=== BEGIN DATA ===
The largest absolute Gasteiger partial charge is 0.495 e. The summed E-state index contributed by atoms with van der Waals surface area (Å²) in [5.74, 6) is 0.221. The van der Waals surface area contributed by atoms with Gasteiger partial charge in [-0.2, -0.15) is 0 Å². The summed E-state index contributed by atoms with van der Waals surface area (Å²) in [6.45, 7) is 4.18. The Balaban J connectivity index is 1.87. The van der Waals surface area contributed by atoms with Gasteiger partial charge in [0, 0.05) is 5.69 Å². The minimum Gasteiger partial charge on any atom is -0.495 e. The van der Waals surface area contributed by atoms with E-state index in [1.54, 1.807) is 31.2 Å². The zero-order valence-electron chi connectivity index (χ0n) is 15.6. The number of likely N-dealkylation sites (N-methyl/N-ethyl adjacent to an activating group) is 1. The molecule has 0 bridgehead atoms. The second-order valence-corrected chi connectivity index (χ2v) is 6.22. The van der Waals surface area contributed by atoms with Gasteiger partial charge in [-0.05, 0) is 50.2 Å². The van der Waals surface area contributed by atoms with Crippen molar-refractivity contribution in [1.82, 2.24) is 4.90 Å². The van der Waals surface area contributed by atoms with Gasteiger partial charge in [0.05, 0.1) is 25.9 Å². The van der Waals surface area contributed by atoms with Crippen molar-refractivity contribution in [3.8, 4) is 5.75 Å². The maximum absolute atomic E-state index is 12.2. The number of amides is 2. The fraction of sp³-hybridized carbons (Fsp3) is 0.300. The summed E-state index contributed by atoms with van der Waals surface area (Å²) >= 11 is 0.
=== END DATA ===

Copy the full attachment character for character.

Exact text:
The largest absolute Gasteiger partial charge is 0.495 e. The summed E-state index contributed by atoms with van der Waals surface area (Å²) in [5.74, 6) is 0.221. The van der Waals surface area contributed by atoms with Gasteiger partial charge in [-0.2, -0.15) is 0 Å². The summed E-state index contributed by atoms with van der Waals surface area (Å²) in [6.45, 7) is 4.18. The Balaban J connectivity index is 1.87. The van der Waals surface area contributed by atoms with Gasteiger partial charge in [0, 0.05) is 5.69 Å². The minimum Gasteiger partial charge on any atom is -0.495 e. The van der Waals surface area contributed by atoms with E-state index in [1.54, 1.807) is 31.2 Å². The zero-order valence-electron chi connectivity index (χ0n) is 15.6. The number of likely N-dealkylation sites (N-methyl/N-ethyl adjacent to an activating group) is 1. The molecule has 0 bridgehead atoms. The second-order valence-corrected chi connectivity index (χ2v) is 6.22. The van der Waals surface area contributed by atoms with Gasteiger partial charge in [-0.05, 0) is 50.2 Å². The van der Waals surface area contributed by atoms with Crippen molar-refractivity contribution in [1.82, 2.24) is 4.90 Å². The van der Waals surface area contributed by atoms with Gasteiger partial charge in [0.05, 0.1) is 25.9 Å². The van der Waals surface area contributed by atoms with Crippen molar-refractivity contribution in [3.8, 4) is 5.75 Å². The maximum absolute atomic E-state index is 12.2. The number of amides is 2. The fraction of sp³-hybridized carbons (Fsp3) is 0.300. The summed E-state index contributed by atoms with van der Waals surface area (Å²) >= 11 is 0.